The college admissions bribery scandal isn’t just the final confirmation that none of us ever have to listen to a single word a rich person says about hard work, perseverance, or the inherent value of an elite education ever again. It’s also a moral dilemma, because although it’s obvious that the parents should see the inside of a jail cell, the culpability of the kids involved in the scheme isn’t as clear. Not all of them knew what their folks were up to, and, as Trevor Noah notes, the scandal is “such a shitty way to find out your parents think you’re a dumbass.” Still, it seems clear that the kids should face some consequence besides expulsion, ideally one that entertains the rest of us, and Trevor Noah has an idea about what to do with these up-and-coming water polo and tennis recruits that would also provide some measure of justice to the coaches who participated in the scheme:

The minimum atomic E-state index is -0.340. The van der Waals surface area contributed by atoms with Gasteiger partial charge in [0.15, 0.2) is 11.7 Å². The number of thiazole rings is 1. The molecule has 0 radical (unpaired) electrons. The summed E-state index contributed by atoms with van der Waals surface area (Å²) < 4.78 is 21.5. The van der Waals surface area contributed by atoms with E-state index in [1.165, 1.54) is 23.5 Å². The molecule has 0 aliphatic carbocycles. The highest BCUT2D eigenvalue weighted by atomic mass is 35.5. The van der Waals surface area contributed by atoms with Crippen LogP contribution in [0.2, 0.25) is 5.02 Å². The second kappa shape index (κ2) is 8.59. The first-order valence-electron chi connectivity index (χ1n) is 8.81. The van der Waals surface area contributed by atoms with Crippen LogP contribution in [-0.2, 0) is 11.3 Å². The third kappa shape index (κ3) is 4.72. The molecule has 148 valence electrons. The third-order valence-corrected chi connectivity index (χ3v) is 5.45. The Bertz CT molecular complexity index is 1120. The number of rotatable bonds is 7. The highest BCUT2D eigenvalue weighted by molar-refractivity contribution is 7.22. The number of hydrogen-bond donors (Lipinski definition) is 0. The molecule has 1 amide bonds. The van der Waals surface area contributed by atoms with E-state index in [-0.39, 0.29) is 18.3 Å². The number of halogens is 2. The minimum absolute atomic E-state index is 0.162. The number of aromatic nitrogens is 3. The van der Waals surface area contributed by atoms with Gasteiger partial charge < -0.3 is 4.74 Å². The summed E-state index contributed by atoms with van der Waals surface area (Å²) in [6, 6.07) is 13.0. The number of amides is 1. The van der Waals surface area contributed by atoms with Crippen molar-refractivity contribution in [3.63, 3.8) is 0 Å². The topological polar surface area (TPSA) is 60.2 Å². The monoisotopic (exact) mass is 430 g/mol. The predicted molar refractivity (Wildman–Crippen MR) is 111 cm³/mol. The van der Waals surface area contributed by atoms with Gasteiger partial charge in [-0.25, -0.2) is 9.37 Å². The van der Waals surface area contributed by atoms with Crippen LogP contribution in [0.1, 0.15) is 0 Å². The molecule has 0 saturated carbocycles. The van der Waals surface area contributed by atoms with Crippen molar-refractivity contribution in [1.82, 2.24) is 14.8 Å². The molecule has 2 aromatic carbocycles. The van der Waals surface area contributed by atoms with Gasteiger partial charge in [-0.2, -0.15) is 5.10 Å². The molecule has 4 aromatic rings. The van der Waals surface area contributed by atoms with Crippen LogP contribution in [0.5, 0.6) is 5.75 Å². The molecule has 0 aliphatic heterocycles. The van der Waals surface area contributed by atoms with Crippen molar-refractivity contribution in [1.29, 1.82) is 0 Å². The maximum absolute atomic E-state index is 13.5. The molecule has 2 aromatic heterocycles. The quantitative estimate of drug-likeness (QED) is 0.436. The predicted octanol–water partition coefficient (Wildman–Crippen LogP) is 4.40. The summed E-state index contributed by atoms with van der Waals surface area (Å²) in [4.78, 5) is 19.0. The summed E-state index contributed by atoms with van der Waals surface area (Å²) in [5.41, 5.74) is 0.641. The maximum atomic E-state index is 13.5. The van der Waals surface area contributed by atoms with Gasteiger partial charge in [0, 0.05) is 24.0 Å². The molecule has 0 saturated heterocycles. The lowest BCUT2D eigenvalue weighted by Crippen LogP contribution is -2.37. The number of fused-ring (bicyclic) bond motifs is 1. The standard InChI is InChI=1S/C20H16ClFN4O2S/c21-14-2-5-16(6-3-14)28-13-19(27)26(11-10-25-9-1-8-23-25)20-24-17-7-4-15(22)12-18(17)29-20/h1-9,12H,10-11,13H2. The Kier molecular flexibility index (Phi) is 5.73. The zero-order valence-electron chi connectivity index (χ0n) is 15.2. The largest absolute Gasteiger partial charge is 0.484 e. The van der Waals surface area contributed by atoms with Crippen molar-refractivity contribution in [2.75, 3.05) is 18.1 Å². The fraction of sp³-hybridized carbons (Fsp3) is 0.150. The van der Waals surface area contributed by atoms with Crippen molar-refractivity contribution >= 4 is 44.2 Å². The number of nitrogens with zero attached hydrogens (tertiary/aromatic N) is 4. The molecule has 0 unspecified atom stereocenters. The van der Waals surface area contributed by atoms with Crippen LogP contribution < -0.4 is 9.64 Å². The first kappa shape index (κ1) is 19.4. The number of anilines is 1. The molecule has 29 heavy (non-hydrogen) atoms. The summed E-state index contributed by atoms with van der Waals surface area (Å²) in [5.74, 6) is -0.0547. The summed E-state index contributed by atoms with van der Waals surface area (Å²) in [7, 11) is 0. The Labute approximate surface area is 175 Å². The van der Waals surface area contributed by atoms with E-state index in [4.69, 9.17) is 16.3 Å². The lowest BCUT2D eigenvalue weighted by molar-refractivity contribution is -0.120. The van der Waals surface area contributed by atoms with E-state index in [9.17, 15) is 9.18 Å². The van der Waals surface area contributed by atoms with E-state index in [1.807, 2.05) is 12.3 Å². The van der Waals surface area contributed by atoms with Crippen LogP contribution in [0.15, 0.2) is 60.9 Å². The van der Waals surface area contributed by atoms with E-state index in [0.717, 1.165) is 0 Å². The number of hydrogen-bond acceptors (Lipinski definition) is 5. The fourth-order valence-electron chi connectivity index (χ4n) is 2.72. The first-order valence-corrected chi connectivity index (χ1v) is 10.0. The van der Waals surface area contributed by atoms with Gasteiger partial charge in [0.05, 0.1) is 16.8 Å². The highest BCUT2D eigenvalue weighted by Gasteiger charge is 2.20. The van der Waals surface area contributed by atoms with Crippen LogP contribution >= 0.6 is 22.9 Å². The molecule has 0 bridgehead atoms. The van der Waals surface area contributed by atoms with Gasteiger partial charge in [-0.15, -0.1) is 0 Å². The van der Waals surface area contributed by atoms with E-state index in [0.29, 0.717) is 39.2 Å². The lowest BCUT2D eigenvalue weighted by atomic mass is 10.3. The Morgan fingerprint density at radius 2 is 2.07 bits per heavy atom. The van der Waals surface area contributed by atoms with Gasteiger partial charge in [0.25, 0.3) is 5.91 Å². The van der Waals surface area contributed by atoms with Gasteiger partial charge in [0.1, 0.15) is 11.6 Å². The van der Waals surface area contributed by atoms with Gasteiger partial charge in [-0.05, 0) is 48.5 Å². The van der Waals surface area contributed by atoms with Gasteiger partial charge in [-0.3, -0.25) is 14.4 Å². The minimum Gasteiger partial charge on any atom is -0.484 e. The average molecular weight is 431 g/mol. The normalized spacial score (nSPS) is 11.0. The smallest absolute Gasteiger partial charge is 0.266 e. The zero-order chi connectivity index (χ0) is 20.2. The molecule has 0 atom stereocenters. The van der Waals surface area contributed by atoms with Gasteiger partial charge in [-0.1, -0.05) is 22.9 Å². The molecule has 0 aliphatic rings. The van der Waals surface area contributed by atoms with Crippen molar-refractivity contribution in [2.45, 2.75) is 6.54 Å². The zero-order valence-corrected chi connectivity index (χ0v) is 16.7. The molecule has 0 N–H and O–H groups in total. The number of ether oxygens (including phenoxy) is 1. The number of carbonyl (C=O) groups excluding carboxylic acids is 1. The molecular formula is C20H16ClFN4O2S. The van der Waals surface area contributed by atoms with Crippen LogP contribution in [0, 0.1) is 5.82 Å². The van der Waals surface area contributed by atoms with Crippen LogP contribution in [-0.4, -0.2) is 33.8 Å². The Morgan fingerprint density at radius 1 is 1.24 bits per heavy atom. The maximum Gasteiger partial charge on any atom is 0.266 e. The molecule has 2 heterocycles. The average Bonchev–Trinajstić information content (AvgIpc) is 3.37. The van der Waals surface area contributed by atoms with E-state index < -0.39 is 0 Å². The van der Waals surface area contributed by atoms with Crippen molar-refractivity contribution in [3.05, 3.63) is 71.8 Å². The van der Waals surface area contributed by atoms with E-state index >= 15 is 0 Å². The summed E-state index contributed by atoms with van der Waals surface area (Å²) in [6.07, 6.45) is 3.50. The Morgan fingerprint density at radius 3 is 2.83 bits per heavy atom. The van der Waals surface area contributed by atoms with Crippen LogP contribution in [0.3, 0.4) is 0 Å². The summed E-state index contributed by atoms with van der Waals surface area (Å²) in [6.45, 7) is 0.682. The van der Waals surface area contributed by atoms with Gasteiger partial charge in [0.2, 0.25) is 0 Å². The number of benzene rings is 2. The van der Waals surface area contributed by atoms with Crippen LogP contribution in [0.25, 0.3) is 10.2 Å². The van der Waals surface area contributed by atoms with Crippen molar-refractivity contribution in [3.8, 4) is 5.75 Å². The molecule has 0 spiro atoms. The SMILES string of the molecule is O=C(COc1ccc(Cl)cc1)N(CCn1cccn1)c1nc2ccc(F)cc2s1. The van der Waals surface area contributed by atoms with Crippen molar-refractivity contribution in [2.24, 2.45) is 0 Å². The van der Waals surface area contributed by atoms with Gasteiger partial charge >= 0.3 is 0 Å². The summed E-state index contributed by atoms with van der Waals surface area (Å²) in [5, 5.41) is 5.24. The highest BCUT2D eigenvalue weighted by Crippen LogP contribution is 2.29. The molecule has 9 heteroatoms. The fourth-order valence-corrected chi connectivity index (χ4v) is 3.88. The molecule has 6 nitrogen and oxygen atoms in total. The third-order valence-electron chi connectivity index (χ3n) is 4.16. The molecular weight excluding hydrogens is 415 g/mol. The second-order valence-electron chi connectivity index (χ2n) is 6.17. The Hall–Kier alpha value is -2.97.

The perfect punishment for these coaches would be forcing them to compete with a team full of all the fake athletes they recruited. And then on top of that, we say that they have to win the championship or all of them go to jail. It would be like a really uninspiring Disney movie.
Noah’s solution lands right in the middle of what criminologists call the “sweet spot”: a punishment that is slightly less humane than making offenders compete in Rollerball matches, but slightly more humane than making them compete in Death Races 2000. Here’s Noah’s take on day two of the scandal:
A 100% estate tax can’t get here fast enough.